Electronic Theatre In-depth Review: Second Sight

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vattic.JPG (1514 bytes)            With all the marketing and hype surrounding the recent release of Psi-Ops: The Mindgate Conspiracy, it’s become the general opinion of consumers that Free Radicals’ (the team behind the highly acclaimed TimeSplitters) Second Sight is little more than a cash-in on Midway’s success. However, the fact that Second Sight actually made it to the shop shelves two weeks prior to Psi-Ops: The Mindgate completely negates this argument in my view. Also, both companies had teams developing games based around psychic powers – which actually seems to be a complete coincidence – both companies would have had the games in development for some time before announcing them to the public, and both titles were shown running within weeks of each other, an effort that would have taken somewhat more time to achieve on Free Radical’s part.

            Second Sight then, rather than merely a money-spinner, secsight4.jpg (18856 bytes)appears instead to be Free Radical’s effort to branch into new territory. For the first time, the company had a project running alongside the development of the new TimeSplitters instalment, and all the trademark Free Radical design remains. Each of the characters (although some have remained substantially more two-dimensional than others) has the look of Free Radical’s design and feature a multitude of facial expressions. To this extent, the game’s graphics are more than adequate. Although not excelling at any particular trait, the polygon count and frame-rate are very reliable which results in very little slowdown. Some of the lighting effects featured in the game are a little impressive, as well as the grainy effect used when your Psi-Powers are depleted.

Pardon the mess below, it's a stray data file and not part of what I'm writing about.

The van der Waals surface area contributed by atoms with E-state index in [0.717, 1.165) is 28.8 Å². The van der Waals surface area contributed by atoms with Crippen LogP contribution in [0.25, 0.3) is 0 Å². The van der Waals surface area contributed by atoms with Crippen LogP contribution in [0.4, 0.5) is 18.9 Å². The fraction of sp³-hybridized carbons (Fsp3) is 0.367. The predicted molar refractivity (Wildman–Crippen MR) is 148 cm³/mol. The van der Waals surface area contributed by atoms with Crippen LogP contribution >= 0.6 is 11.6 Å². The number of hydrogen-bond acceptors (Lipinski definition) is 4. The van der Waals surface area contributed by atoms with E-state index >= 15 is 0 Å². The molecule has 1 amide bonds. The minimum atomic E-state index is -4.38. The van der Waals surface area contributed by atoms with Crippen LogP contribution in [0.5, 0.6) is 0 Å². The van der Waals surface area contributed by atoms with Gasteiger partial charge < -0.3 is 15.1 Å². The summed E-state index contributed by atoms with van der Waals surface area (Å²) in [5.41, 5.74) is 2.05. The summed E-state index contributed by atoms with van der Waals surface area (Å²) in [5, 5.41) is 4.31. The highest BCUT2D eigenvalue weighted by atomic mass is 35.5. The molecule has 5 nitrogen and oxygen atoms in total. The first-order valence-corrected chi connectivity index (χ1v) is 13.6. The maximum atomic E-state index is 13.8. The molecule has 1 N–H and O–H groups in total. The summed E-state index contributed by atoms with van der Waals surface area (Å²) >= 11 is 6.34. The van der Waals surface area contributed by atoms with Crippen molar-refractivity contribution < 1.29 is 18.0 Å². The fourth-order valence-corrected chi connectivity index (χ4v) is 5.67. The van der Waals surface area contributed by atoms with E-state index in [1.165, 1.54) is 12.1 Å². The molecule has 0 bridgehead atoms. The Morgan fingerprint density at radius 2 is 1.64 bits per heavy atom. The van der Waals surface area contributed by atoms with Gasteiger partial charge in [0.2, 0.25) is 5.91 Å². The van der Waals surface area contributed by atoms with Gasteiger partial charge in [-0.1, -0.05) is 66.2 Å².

The plot of the game sees you travelling between two time zones, both occurring within the game’s main character’s life. You begin playing on a hospital-style bed in some sort of institution. You are soon slung into a world where fear is your ally, and intimidation is often the key to your success. Within minutes of the action breaking loose, you travel back in time – six months earlier, you have been recruited into a military team to infiltrate a Russian base and discover their secret operations. I won’t delve any further into the plot, due to fears of revealing too much about the ever-twisting story.

secsight3.jpg (17536 bytes)            Throughout the game you will encounter both blazing gunfights and puzzles which attempt to be mind-bending. Most of the puzzles within the game you will pass with invariable ease; destroying cameras, sneaking past guards, opening doors using computers, but there is the odd “stumper” in there. Along with the usual array of military firepower such as rifle’s, handguns and SMG’s, you also have several psychic abilities. These are, quite obviously, the main element of the game and feature some pretty smart abilities and deadly attacks – although often you may find that relying on these powers to dispatch guards is not quite as effective as capitalising on the enemies dropped weaponry.

            Although the game doesn’t seem to push any boundaries or really offer too much that you haven’t seen before, it does provide a worthwhile, rewarding and, above all – fun experience. Free Radical’s own insistence on the title receiving a GameCube release show’s some faith in the console as a base platform, rather than the speciality console it appears to have become in the UK, but still with only 15 hours of play for the average gamer and, sadly, next to no replay value, the game feels more of a good attempt at a great game then the shining beacon of Free Radical’s innovation it should have been.

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